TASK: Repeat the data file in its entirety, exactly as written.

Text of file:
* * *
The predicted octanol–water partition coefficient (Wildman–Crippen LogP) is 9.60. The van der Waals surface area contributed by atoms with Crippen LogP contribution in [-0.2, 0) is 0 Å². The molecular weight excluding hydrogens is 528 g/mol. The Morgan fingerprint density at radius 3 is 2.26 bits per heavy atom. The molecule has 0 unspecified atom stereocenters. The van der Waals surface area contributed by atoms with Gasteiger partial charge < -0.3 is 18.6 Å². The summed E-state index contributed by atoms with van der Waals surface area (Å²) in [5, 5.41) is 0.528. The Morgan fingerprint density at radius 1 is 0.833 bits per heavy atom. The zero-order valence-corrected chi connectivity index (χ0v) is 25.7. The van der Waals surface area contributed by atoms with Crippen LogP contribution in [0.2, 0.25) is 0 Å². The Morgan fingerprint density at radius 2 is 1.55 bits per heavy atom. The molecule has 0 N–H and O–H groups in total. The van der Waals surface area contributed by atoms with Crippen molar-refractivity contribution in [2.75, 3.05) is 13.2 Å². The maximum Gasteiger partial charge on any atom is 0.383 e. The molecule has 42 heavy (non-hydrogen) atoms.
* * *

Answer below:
The predicted octanol–water partition coefficient (Wildman–Crippen LogP) is 9.60. The van der Waals surface area contributed by atoms with Crippen LogP contribution in [-0.2, 0) is 0 Å². The molecular weight excluding hydrogens is 528 g/mol. The Morgan fingerprint density at radius 3 is 2.26 bits per heavy atom. The molecule has 0 unspecified atom stereocenters. The van der Waals surface area contributed by atoms with Gasteiger partial charge < -0.3 is 18.6 Å². The summed E-state index contributed by atoms with van der Waals surface area (Å²) in [5, 5.41) is 0.528. The Morgan fingerprint density at radius 1 is 0.833 bits per heavy atom. The zero-order valence-corrected chi connectivity index (χ0v) is 25.7. The van der Waals surface area contributed by atoms with Crippen LogP contribution in [0.2, 0.25) is 0 Å². The Morgan fingerprint density at radius 2 is 1.55 bits per heavy atom. The molecule has 0 N–H and O–H groups in total. The van der Waals surface area contributed by atoms with Crippen molar-refractivity contribution in [2.75, 3.05) is 13.2 Å². The maximum Gasteiger partial charge on any atom is 0.383 e. The molecule has 42 heavy (non-hydrogen) atoms.